However, if you do live in a high-risk area, you must have a procedure in place that all your family know about. You need to know how you will get out of your house if there’s an emergency, and make sure that valued items such as photos are stored upstairs so that, if the worst happens, you don’t lose them.

The view is that it’ll be difficult to get mortgages now. How do you suggest people get the best deal?
My advice is to shop around and check out as many sources as you can. Local estate agents usually have brokers; there are the regular financial institutions – the banks and building societies – and there are online lenders too. Mortgage magazines are really useful as they list all the best deals around.

I bought my first property in 1985. It cost £19,500 and I had an £18,000 interest-only mortgage. The mortgage is about to finish and I still owe the original amount – but the property is worth £175,000. Effectively, it has cost me very little, so I’m a fan of interest-only mortgages.

Where do you think we’ll find this year’s UK hotspots, and what makes them so desirable?
Once an area gets a reputation as a ‘hotspot’, prices go up so it’s no longer hot. People also think of a whole area as a ‘hotspot’ whereas it’s usually just pockets within that area. Our property market is full of contradictions. It’s not like cars or coal which are a fixable commodity.

With property, you can find contradictions in a single street. One house may have been bought as a wreck and done up to perfection while another may be bought already done. Yet, even though they are essentially the same property, one will make more money than the other. And changes can happen in a week – it’s never a fixed market.

A tip to bear in mind is that in every estate agency there will be at least one property a month that’s a steal. I’ve worked in all sorts of offices and it’s always the same – about 10 to 12 come up each year. It’s usually the result of a combination of circumstances: the seller is desperate to sell or the house has been on the market for ages, or it’s difficult to view. People looking for a deal should get in with their local agent and be prepared to wait for one to come up.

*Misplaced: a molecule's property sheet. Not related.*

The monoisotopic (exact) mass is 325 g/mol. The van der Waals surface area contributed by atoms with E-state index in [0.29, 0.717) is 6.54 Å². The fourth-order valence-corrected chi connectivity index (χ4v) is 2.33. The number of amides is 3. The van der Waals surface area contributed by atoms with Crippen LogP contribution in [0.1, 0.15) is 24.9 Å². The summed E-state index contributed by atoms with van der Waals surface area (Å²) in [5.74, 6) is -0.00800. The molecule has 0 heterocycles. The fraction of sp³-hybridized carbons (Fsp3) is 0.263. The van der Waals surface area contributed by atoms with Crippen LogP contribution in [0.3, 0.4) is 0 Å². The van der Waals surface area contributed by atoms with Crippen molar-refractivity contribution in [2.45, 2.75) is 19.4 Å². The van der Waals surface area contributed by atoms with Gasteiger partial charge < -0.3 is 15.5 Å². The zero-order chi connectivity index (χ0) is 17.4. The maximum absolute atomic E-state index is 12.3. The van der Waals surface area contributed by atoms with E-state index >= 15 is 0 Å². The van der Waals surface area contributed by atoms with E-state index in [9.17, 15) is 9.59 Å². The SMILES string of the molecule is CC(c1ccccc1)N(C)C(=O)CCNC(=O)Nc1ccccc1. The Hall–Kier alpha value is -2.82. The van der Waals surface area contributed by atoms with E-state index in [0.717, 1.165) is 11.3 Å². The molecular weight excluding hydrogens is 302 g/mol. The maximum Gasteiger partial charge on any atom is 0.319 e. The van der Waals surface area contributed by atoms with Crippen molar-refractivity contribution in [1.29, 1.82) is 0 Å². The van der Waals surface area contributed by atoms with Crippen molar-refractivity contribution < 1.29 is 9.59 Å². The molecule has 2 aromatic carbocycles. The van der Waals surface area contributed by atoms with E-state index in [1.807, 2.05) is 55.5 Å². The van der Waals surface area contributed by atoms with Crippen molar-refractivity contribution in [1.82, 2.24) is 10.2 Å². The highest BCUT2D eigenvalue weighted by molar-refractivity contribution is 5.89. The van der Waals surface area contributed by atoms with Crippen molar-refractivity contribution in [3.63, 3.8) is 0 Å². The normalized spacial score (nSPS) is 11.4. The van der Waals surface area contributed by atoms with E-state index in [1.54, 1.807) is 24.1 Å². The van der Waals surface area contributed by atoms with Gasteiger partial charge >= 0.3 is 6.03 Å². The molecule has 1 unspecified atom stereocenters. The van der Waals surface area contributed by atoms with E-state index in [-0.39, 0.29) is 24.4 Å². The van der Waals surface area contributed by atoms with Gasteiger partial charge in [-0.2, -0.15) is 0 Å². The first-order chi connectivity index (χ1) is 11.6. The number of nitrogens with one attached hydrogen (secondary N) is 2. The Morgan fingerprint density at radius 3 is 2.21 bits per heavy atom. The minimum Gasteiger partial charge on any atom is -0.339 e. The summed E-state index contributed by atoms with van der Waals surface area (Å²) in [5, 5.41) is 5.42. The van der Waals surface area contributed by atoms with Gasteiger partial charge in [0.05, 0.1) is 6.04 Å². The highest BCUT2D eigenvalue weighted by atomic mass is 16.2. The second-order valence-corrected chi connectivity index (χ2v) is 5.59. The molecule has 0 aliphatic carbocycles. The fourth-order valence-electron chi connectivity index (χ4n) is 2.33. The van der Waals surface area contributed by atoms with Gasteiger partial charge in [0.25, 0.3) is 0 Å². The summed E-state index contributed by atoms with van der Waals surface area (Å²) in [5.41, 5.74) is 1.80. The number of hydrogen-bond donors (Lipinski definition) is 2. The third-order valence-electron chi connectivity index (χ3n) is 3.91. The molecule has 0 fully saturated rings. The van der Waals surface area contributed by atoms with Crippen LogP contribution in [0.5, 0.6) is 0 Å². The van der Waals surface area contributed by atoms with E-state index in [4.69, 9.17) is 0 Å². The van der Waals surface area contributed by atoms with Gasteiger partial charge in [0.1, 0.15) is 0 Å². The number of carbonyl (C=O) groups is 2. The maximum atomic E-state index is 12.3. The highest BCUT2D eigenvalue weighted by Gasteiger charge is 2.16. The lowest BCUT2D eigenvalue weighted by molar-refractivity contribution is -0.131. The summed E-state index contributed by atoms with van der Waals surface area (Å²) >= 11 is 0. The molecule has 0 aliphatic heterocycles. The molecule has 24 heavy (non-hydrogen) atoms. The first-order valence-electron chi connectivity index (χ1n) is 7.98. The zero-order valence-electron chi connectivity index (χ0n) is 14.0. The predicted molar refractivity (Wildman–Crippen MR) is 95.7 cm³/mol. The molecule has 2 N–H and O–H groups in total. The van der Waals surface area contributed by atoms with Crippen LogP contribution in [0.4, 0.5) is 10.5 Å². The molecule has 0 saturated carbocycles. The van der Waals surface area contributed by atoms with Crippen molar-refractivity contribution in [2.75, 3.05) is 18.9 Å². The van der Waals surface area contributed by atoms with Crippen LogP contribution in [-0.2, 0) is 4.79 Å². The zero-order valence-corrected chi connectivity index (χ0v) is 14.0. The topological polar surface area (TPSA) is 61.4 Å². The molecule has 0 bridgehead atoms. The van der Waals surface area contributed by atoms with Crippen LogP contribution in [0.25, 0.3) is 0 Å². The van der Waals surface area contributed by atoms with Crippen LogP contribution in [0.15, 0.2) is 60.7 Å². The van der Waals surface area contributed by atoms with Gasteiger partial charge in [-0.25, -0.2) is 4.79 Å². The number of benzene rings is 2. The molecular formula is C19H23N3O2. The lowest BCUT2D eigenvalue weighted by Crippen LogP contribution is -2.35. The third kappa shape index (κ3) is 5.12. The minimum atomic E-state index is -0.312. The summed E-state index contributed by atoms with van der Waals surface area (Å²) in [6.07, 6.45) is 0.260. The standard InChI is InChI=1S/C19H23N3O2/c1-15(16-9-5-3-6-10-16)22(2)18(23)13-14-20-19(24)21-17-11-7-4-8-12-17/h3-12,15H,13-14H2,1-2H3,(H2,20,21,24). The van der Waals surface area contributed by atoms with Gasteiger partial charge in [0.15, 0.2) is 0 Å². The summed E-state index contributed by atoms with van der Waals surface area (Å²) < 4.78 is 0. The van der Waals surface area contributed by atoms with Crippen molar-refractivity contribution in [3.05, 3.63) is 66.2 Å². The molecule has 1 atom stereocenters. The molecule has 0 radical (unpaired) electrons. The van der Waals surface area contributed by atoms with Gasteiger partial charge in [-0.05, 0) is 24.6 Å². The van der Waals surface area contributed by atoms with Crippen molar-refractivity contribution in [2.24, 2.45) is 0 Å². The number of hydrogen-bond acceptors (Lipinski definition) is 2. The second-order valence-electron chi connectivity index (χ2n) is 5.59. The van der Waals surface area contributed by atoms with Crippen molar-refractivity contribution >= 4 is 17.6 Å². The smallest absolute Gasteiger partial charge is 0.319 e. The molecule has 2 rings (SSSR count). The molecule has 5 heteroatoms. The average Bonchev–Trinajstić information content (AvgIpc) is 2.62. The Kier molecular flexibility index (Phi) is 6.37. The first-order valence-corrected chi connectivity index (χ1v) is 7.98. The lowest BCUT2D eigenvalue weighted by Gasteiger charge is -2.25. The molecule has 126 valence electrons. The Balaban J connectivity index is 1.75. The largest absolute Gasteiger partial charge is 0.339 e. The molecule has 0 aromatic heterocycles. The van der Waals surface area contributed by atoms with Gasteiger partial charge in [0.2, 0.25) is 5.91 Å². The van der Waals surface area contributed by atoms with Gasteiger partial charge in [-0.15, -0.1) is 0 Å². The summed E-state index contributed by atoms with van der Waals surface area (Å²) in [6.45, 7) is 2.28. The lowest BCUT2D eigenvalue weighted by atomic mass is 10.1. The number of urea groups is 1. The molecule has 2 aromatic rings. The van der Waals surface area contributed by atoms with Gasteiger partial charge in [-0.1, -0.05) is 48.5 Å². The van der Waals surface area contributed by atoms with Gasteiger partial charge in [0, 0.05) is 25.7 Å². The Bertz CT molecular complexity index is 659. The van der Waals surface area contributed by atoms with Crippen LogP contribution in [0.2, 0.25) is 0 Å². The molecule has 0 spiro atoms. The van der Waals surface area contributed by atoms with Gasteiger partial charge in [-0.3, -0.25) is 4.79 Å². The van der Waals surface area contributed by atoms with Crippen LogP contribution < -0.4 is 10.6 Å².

At the end of the day people are so obsessed with making money from their property that they forget to look for a home. When someone goes into a house, their eyes light up and they say they love it, there’s nothing better. It’s the part of selling houses that delights me.

What about buying abroad? Which countries are good to invest in now?
If you’re considering buying abroad, you must evaluate carefully as you could be entering a high-risk market. People will buy in Spain, for example, and take far greater risks than they’d ever take in the UK. They feel that the market is safe and that it will always bounce back.

Certain markets such as Canada are rock solid, but buying abroad is often high risk so you need to think carefully about the location and how easy it will be to sell a property on – just as you would do here.

What are the key things you need to do to make your house sellable?
Pricing it correctly is key. Stand back from your home and be self-critical. How does it look from the street? What is it like when you go through the front door? How does it smell? What can you do to make it better? Box stuff up and move it out of sight.

Also, present to the market you are targeting. If you’re in a young urban area, make your home appeal to that market. If you’re in a retirement area, think about what will appeal to the older buyer and act accordingly.

You were an estate agent. How do you suggest getting the best out of someone who’s selling your home?
Agents stay with people who they can get on with and if you bond they > will keep an eye out for the type of property you are after. They can also offer you loads of free advice.

What’s the most common mistake people make when they’re trying to sell their property?
The most common misconception is that you are the only people selling a house of that type. In fact, the property you are selling will be one of many on sale at the same time.

No matter how beautiful you think it is, yours isn’t the only house for sale; it’s up to you to increase its saleability. Meet the competition head on. Improve the presentation and ask the local agent to give you a realistic figure, based on similar properties being sold in the same market. Some won’t give you a figure right away, but they should get back to you. Getting the price right is key.